PPT: Balancing Mechanical Engineering Notes | EduRev

Theory of Machines (TOM)

Mechanical Engineering : PPT: Balancing Mechanical Engineering Notes | EduRev

 Page 1


BALANCING BALANCING BALANCING BALANCING
Page 2


BALANCING BALANCING BALANCING BALANCING
Balancing 
 The process of providing the second mass in order to 
counteract the effect of the centrifugal force of the first mass, 
is called balancing of rotating masses.
 To eliminate all shaking forces and shaking moments
 Any link or member that is in pure rotation can, theoretically,  Any link or member that is in pure rotation can, theoretically, 
be perfectly balanced to eliminate all shaking forces and 
shaking moments.
 A rotating member can be balanced either statically or 
dynamically.
 Rotating parts can, and generally should, be designed to be 
inherently balanced by their geometry.
Page 3


BALANCING BALANCING BALANCING BALANCING
Balancing 
 The process of providing the second mass in order to 
counteract the effect of the centrifugal force of the first mass, 
is called balancing of rotating masses.
 To eliminate all shaking forces and shaking moments
 Any link or member that is in pure rotation can, theoretically,  Any link or member that is in pure rotation can, theoretically, 
be perfectly balanced to eliminate all shaking forces and 
shaking moments.
 A rotating member can be balanced either statically or 
dynamically.
 Rotating parts can, and generally should, be designed to be 
inherently balanced by their geometry.
 However, the vagaries(unpredictable change or action) 
of production tolerances guarantee that there will 
still be some small unbalance in each part. Thus a 
balancing procedure will have to be applied to each 
part after manufacture
 The amount and location of any imbalance can be 
measured quite accurately and compensated for by 
adding or removing material in the correct 
locations..
Page 4


BALANCING BALANCING BALANCING BALANCING
Balancing 
 The process of providing the second mass in order to 
counteract the effect of the centrifugal force of the first mass, 
is called balancing of rotating masses.
 To eliminate all shaking forces and shaking moments
 Any link or member that is in pure rotation can, theoretically,  Any link or member that is in pure rotation can, theoretically, 
be perfectly balanced to eliminate all shaking forces and 
shaking moments.
 A rotating member can be balanced either statically or 
dynamically.
 Rotating parts can, and generally should, be designed to be 
inherently balanced by their geometry.
 However, the vagaries(unpredictable change or action)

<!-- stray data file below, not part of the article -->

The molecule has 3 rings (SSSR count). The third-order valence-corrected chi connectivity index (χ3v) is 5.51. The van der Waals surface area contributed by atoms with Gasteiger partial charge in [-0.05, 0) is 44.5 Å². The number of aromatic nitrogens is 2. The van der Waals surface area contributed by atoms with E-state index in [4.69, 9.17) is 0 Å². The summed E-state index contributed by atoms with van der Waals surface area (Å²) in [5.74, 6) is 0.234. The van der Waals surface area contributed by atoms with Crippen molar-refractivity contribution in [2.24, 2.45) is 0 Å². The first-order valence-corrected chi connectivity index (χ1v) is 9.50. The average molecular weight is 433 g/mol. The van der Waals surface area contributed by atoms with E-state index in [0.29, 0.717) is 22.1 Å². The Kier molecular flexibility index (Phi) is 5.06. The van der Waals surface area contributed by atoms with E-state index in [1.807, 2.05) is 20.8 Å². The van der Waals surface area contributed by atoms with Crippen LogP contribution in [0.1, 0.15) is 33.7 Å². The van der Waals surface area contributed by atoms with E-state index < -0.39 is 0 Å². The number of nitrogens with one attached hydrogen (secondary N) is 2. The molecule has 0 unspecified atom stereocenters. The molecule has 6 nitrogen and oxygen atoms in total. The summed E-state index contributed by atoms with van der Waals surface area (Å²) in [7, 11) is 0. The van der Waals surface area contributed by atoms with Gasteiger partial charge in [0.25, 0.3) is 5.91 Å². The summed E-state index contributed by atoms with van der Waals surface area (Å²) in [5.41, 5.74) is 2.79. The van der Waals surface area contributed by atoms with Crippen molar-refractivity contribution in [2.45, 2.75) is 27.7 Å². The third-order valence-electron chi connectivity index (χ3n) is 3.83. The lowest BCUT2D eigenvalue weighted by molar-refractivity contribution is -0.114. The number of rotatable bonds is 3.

of production tolerances guarantee that there will 
still be some small unbalance in each part. Thus a 
balancing procedure will have to be applied to each 
part after manufacture
 The amount and location of any imbalance can be 
measured quite accurately and compensated for by 
adding or removing material in the correct 
locations..
STATIC BALANCE STATIC BALANCE STATIC BALANCE STATIC BALANCE
 The requirement for static balance is simply that the sum of all 
forces on the moving system (including 
d‘ Alembert inertial forces) must be zero.
• Despite its name, static balance does apply to things in 
motion.
• The unbalanced forces of concern are due to the accelerations 
of masses in the system.
• An other name for static balance is single-plane balance, 
which means that the masses which are generating the inertia 
forces are in, or nearly in, the same plane.
• It is essentially a two-dimensional problem.
Page 5


BALANCING BALANCING BALANCING BALANCING
Balancing 
 The process of providing the second mass in order to 
counteract the effect of the centrifugal force of the first mass, 
is called balancing of rotating masses.
 To eliminate all shaking forces and shaking moments
 Any link or member that is in pure rotation can, theoretically,  Any link or member that is in pure rotation can, theoretically, 
be perfectly balanced to eliminate all shaking forces and 
shaking moments.
 A rotating member can be balanced either statically or 
dynamically.
 Rotating parts can, and generally should, be designed to be 
inherently balanced by their geometry.
 However, the vagaries(unpredictable change or action) 
of production tolerances guarantee that there will 
still be some small unbalance in each part. Thus a 
balancing procedure will have to be applied to each 
part after manufacture
 The amount and location of any imbalance can be 
measured quite accurately and compensated for by 
adding or removing material in the correct 
locations..
STATIC BALANCE STATIC BALANCE STATIC BALANCE STATIC BALANCE
 The requirement for static balance is simply that the sum of all 
forces on the moving system (including 
d‘ Alembert inertial forces) must be zero.
• Despite its name, static balance does apply to things in 
motion.
• The unbalanced forces of concern are due to the accelerations 
of masses in the system.
• An other name for static balance is single-plane balance, 
which means that the masses which are generating the inertia 
forces are in, or nearly in, the same plane.
• It is essentially a two-dimensional problem.
 Some examples of common devices which meet this 
criterion, and thus can successfully be statically 
balanced, are:
 a single gear or pulley on a shaft, a single gear or pulley on a shaft,
 a bicycle or motorcycle tire and wheel,
 a thin flywheel,
 an airplane propeller,
 an individual turbine blade-wheel (but not the 
entire turbine)
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